Knight at HOME at the Movies
Perry and the Girls
We're deep into For Your Consideration season but between all those screeners a dedicated movie goer needs a breather
-- and needs to watch lots and lots of TV! Here are three of my favorite new TV to DVD releases that have given me a
delightful case of "TVOD."
I pretty well summed up my take on one of TV’s greatest courtroom dramas – “Perry
Mason” – when Paramount Home Video released the first 19 episodes of the 1957
Season One of the show. Now, with the 5-disc release of Perry Mason Season
One Volume 2 I’d like to add to that background on the show by emphasizing the
distinct pleasure that arises when watching these expertly made 52 minute dramas
(presented uncut in their original form – something rarely seen since the episodes
first ran back in the late 50s). “Perry Mason” was a weekly staple in my home when
I was growing up and the expert writing, directing and playing of its creators always
seemed a rather remarkable achievement of solid entertainment. Then, of course,
as I’ve written before, there was that effortless sophistication that was inherent in
the show, a cool intelligence that stemmed from Raymond Burr’s portrayal of the
defense attorney who never lost a case (well once, I think, in nine seasons).
With the current vogue for serial dramas, it’s also nice to watch a show that
absolutely had to wrap things up in the given time slot. Being backed into a corner
forced the writers to come up with some pretty melodramatic reversals but that’s part
of the fun. Though attitudes have changed – and some of the moral superiority of
Perry and his cohorts is a bit dated to say the least – these are still as fresh and
reliable a source of entertainment as they were when first broadcast. I look forward
to future releases.
A sophomore edition of a wildly different show – the first situation comedy to feature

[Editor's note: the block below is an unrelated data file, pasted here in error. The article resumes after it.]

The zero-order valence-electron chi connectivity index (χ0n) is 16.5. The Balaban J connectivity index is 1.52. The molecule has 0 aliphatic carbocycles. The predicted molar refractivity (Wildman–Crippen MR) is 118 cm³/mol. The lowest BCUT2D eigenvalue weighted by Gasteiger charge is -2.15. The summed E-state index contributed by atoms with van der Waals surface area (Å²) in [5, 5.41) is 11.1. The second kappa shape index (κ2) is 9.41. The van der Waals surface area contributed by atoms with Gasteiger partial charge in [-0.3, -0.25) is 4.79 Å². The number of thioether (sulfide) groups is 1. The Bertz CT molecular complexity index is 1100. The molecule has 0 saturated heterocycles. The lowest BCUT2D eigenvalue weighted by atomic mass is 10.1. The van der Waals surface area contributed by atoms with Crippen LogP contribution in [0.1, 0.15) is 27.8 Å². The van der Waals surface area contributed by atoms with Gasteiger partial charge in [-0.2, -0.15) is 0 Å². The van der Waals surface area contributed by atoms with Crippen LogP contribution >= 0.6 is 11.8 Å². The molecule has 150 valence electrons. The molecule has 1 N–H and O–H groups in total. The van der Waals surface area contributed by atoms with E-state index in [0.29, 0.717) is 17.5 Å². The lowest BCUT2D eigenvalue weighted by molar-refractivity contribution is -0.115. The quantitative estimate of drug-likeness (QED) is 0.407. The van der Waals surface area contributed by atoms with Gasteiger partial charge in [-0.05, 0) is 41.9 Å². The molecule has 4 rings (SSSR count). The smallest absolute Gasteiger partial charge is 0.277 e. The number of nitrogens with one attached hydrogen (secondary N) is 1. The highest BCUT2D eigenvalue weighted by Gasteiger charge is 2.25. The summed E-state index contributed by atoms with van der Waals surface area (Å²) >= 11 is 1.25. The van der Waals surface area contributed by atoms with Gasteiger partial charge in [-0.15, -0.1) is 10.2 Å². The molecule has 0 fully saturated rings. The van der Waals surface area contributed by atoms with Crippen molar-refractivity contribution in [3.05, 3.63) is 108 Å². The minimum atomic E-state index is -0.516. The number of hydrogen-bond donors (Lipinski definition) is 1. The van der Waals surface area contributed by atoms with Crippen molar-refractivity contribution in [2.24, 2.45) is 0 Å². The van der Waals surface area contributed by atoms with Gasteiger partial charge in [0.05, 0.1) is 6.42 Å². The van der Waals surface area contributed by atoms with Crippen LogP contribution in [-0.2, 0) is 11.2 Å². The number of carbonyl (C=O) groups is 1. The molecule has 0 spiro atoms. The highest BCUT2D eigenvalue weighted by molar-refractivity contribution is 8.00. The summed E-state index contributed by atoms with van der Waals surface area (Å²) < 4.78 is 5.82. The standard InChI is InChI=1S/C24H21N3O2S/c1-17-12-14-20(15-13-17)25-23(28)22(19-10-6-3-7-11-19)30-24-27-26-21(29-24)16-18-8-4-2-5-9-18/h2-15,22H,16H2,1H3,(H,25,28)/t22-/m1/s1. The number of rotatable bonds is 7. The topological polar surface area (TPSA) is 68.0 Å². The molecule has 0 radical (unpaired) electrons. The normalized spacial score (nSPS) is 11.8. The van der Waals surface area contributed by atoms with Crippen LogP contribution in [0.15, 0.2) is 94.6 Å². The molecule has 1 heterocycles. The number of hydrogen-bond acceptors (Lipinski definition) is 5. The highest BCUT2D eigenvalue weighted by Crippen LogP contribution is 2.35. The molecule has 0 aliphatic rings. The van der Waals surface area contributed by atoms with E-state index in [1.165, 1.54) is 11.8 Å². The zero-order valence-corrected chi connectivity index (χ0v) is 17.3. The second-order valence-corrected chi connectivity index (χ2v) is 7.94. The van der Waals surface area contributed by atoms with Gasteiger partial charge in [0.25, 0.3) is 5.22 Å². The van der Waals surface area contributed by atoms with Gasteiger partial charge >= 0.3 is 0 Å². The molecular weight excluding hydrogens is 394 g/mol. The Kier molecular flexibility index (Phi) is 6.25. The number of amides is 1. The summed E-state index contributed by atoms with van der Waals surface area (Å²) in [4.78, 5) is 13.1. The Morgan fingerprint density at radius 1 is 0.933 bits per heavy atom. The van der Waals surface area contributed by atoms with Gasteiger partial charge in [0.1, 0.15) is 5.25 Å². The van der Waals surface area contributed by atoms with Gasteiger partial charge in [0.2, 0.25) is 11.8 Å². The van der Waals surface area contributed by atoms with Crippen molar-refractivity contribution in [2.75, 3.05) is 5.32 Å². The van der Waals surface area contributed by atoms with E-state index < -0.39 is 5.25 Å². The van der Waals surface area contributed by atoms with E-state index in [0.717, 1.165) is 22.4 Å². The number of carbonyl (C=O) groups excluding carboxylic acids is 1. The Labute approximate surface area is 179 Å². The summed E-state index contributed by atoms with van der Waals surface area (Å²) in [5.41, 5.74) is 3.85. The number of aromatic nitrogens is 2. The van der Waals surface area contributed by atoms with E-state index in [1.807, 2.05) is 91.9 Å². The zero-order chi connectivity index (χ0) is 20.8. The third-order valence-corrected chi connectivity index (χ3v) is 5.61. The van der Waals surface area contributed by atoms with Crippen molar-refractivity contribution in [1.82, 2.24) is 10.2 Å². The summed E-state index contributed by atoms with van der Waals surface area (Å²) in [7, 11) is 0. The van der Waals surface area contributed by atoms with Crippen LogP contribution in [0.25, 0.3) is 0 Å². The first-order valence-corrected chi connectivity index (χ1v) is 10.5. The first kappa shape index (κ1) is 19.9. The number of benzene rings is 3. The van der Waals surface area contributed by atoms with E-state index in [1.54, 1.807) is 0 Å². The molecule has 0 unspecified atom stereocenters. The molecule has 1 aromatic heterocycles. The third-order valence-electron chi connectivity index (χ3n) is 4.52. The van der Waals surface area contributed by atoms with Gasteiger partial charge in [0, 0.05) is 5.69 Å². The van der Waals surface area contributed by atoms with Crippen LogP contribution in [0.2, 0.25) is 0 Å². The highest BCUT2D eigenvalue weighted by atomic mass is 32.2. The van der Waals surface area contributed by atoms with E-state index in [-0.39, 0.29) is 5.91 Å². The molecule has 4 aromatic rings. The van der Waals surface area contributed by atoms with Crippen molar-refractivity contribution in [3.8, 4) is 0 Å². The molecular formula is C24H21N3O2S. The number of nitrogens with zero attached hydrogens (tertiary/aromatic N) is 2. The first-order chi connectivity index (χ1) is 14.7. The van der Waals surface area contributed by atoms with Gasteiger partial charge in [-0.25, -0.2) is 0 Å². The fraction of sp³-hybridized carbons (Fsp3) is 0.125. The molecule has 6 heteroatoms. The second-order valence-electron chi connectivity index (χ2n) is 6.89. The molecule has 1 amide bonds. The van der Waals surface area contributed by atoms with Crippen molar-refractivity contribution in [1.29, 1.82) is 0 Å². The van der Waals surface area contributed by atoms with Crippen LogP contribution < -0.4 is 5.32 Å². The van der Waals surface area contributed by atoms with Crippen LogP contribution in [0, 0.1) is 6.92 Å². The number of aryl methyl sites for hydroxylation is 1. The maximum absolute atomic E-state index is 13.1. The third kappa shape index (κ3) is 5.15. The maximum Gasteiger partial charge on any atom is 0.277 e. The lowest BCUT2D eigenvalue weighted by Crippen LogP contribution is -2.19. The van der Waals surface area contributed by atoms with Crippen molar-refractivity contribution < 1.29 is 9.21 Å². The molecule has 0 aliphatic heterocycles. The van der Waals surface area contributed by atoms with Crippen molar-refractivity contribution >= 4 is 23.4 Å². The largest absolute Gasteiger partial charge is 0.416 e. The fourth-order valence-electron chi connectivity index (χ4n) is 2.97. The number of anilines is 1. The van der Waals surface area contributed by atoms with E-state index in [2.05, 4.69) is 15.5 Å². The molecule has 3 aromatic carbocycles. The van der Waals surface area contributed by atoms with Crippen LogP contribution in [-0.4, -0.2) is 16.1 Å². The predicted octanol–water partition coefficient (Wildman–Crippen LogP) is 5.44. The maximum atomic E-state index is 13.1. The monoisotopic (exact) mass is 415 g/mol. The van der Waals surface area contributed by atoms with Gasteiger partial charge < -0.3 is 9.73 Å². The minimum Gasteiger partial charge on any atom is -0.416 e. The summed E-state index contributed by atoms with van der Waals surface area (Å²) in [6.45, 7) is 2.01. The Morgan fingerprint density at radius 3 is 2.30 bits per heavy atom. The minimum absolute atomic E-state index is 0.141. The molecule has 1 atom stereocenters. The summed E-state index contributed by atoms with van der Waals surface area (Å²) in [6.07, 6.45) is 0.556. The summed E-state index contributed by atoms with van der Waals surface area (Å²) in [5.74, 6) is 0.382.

a single girl in the Wicked Big City – is having its sophomore season released on
DVD. This is Shout! Factory’s 4-disc That Girl – Season 2 from 1966. The
seminal sitcom which starred Marlo Thomas was truly groundbreaking – something
the star and producer discusses at length in a supplementary look back
documentary. Thomas recounts how the show immediately became a touchstone for
young women across the country hungry for a character that spoke for them.
Thomas’ fan mail quickly included letters from women needing help in a multitude of
areas and this led the young comedienne to become an ardent feminist who has
used her celebrity to highlight women’s issues.
But though the show certainly was a precursor for many of the single girl sitcoms to
come what has made its appeal so eternal for me is the fact that it’s so fresh and
funny. This is because Thomas herself – decked out in her 60s pop art Cardinali
outfits – is such an unbeatable combination. Ann Marie, her comedic creation, is
part klutz and part heart – and her earnestness is so easy to like. And the expert
supporting cast, headed by straight man Ted Bessel as Ann’s boyfriend Donald, was
smart enough to give Thomas plenty of room to work. Season Two of the show
includes 30 episodes – two of which are among my all time favorites – the first with
guest star Ethel Merman (who of course belts out a song) – and the second a two-
part episode (“It’s a Mod, Mod World”) in which Ann gets the rush by a high fashion
British photographer (who in retrospect seems like he should be lusting after Donald
instead of Ann). There are some other welcome extras – including the unsold pilot
that brought Thomas to the attention of ABC executives and paved the way for “That
Girl.” Overall, a delight.
From "That Girl" to "Those Girls" -- Golden Girls – Season Six to be exact. The
3-disc, 26 episode continuation of the series is out now from Buena Vista Home
Entertainment. I completely missed this hugely popular show during its long run
throughout the 1980s and discovered it on Lifetime repeats and now these
continuing series of excellent DVD releases. The combination of Bea Arthur, Betty
White, Rue McClanahan, and Estelle Getty must have been a dream for the writers
and directors – and in the set’s only extra – an insightful chat with White and
McClanahan and several of the show's creators – that’s exactly what we’re told. This
nice featurette – taped during a Museum of Television Broadcasting tribute to the
show – has a lot of nice anecdotes and tidbits. The gay writer, and later creator of
“Desperate Housewives,” Marc Cherry, is part of the panel.
Season Six finds the GG’s involved in their usual list of personal traumas and social
mores (cross dressing and sexual orientation are on the bill here) and the usual
retinue of guest stars are in attendance (Debbie Reynolds, Hal Linden, Alan King).
Unlike other sitcoms, Golden Girls never really had an ebb and flow – it was ALWAYS
in top form – so while the characters grew and changed – it was never in a manner
drastic enough to change the basic premise. Pretty much every season is worth
picking up – and that, naturally, includes Season Six.